This blog is for BOSCO Uganda: Battery operated systems for community outreach. Their project is focused on, “providing innovative information and communication technology (ICT) solutions using a collaborative and Internet approach to foster socio-economic development and peace building in rural communities in Northern Uganda” (Bailey).
Their main goals are:
“1 .Managing all Internet sites in the Amuru and Gulu Districts in Northern Uganda
2. Developing content, with a focus on education and peace building, for BOSCO’s Intranet system.
3. Supporting the expansion of BOSCO Uganda through new proposals and partnerships
4. Managing communications between local, regional and international stakeholders in partnership with BOSCO USA” (BoscoUganda)
Recently Bosco has joined with different organizations in order to further pursue their goals. They aim to, “bring solar powered micro grids, Internet connectivity, and entrepreneurial training to a number of sites in northern Uganda” (Bailey). Efficiency is an important aspect of ICT, if an ICT being integrated into a developing country is not efficient the people might abandon it out of frustration (ie if internet connectivity is constantly down) . In order to avoid this issue, these solar powered micro grids will provide internet connectivity with , “clean and efficient renewable power” (Bailey). The idea of the power being solar is also a very important aspect here, now the communities will not have to rely on power via infrastructure their country may or may not have.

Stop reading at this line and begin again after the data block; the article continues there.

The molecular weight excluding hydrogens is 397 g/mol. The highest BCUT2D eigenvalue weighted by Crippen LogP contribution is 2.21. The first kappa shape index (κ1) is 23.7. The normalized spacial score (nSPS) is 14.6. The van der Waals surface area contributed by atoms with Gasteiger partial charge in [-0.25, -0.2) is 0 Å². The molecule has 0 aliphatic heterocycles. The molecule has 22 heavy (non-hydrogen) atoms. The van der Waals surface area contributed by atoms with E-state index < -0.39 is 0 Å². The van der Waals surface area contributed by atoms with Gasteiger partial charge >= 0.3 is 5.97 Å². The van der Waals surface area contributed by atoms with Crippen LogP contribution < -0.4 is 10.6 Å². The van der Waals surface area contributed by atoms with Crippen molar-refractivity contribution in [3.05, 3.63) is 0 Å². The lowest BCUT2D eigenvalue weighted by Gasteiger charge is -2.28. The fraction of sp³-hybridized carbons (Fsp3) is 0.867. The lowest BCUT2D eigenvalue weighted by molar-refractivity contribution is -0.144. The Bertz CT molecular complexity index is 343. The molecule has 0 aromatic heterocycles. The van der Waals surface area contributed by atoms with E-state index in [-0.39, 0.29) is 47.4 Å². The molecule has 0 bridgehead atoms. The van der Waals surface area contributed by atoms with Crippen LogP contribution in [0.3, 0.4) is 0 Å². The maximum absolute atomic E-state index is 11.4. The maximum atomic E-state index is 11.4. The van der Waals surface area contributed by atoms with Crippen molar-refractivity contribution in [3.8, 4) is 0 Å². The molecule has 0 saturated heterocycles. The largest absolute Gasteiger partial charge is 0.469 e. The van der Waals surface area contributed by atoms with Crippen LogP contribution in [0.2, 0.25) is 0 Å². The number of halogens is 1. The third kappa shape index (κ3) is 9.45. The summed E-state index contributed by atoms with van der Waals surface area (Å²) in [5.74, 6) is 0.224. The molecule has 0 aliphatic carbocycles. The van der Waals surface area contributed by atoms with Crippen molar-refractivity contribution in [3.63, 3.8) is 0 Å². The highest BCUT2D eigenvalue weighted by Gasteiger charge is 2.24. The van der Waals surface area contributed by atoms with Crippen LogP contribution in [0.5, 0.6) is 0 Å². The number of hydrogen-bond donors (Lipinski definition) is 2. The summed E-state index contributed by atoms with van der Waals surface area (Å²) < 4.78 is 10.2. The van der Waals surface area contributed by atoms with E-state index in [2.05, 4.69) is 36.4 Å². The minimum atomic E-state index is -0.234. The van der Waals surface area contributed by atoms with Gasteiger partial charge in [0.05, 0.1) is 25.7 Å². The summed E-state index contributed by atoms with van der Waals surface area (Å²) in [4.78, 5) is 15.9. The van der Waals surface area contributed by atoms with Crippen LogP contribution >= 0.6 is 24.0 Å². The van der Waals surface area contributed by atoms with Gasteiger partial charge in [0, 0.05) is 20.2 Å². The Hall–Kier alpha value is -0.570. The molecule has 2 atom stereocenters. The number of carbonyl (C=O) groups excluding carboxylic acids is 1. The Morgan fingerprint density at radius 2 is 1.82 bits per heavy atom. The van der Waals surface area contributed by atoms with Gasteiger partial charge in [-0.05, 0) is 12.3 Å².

In the reading for Tuesday Unwin stresses that, “all communication systems require a physical infrastructure to be in place to provide energy and to generate and receive signals. Without such infrastructure, none of the complex systems of computers, radios or mobile phones that exist today would be able to function” (92). He mentions a program that introduced computers to a school but this initiative failed because the school did not have sufficient electricity. BOSCO provides a possible solution to the absence of electricity in developing nations: the use of solar power.
I think that this initiative sounds very forward thinking and progressive, yet the question of cost comes into play. Solar powered micro grids are extremely expensive. They are being donated through a grant program in this specific place in Uganda, but what happens when they break for instance? How can other developing places gain access to them? Is there a way to produce them at a lower cost, so that their positive ICT4D affects can be further reaching? Additionally, I’m curious about the power range of these solar powered micro grids are, how many people are these micro grids actually going to provide with solar power?
Overall, I think that this initiative could be very successful in the future and could possibly be the remedy for poor physical infrastructure + electricity problems in developing nations, if somehow the challenge of cost can be confronted.